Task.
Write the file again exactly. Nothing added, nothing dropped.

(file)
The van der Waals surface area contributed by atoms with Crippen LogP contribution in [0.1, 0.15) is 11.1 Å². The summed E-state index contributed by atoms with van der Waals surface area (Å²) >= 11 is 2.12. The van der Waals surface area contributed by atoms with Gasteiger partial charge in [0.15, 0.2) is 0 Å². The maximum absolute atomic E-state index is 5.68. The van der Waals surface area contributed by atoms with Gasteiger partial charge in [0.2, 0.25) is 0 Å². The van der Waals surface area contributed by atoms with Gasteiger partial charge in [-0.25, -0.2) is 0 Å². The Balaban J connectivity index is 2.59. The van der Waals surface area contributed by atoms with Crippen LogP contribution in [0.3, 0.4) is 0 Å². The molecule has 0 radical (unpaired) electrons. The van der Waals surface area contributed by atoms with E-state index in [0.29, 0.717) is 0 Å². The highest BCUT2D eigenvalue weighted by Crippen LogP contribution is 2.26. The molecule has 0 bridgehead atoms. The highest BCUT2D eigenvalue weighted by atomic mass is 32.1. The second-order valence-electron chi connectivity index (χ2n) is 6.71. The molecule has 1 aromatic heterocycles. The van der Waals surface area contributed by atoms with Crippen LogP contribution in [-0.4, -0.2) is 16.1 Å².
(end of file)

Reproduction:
The van der Waals surface area contributed by atoms with Crippen LogP contribution in [0.1, 0.15) is 11.1 Å². The summed E-state index contributed by atoms with van der Waals surface area (Å²) >= 11 is 2.12. The van der Waals surface area contributed by atoms with Gasteiger partial charge in [0.15, 0.2) is 0 Å². The maximum absolute atomic E-state index is 5.68. The van der Waals surface area contributed by atoms with Gasteiger partial charge in [0.2, 0.25) is 0 Å². The van der Waals surface area contributed by atoms with Gasteiger partial charge in [-0.25, -0.2) is 0 Å². The Balaban J connectivity index is 2.59. The van der Waals surface area contributed by atoms with Crippen LogP contribution in [0.3, 0.4) is 0 Å². The molecule has 0 radical (unpaired) electrons. The van der Waals surface area contributed by atoms with E-state index in [0.29, 0.717) is 0 Å². The highest BCUT2D eigenvalue weighted by Crippen LogP contribution is 2.26. The molecule has 0 bridgehead atoms. The highest BCUT2D eigenvalue weighted by atomic mass is 32.1. The second-order valence-electron chi connectivity index (χ2n) is 6.71. The molecule has 1 aromatic heterocycles. The van der Waals surface area contributed by atoms with Crippen LogP contribution in [-0.4, -0.2) is 16.1 Å².